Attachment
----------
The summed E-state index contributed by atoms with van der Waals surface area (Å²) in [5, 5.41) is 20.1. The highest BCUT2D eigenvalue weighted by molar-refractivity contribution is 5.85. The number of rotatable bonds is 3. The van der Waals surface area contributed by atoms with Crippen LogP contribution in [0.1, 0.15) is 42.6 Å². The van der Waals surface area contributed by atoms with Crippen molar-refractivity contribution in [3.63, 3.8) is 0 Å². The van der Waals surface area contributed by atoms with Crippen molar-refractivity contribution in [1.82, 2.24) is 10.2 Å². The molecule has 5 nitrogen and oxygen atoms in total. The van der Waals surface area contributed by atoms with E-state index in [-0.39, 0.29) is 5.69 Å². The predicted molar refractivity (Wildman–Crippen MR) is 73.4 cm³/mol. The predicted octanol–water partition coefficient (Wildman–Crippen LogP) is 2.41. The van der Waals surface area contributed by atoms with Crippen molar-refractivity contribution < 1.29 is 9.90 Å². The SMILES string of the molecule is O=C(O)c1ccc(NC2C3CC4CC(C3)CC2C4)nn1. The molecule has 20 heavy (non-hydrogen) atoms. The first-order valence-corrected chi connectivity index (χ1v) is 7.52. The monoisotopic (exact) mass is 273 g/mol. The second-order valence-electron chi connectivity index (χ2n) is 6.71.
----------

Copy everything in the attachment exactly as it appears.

The summed E-state index contributed by atoms with van der Waals surface area (Å²) in [5, 5.41) is 20.1. The highest BCUT2D eigenvalue weighted by molar-refractivity contribution is 5.85. The number of rotatable bonds is 3. The van der Waals surface area contributed by atoms with Crippen LogP contribution in [0.1, 0.15) is 42.6 Å². The van der Waals surface area contributed by atoms with Crippen molar-refractivity contribution in [3.63, 3.8) is 0 Å². The van der Waals surface area contributed by atoms with Crippen molar-refractivity contribution in [1.82, 2.24) is 10.2 Å². The molecule has 5 nitrogen and oxygen atoms in total. The van der Waals surface area contributed by atoms with E-state index in [-0.39, 0.29) is 5.69 Å². The predicted molar refractivity (Wildman–Crippen MR) is 73.4 cm³/mol. The predicted octanol–water partition coefficient (Wildman–Crippen LogP) is 2.41. The van der Waals surface area contributed by atoms with Crippen molar-refractivity contribution < 1.29 is 9.90 Å². The SMILES string of the molecule is O=C(O)c1ccc(NC2C3CC4CC(C3)CC2C4)nn1. The molecule has 20 heavy (non-hydrogen) atoms. The first-order valence-corrected chi connectivity index (χ1v) is 7.52. The monoisotopic (exact) mass is 273 g/mol. The second-order valence-electron chi connectivity index (χ2n) is 6.71.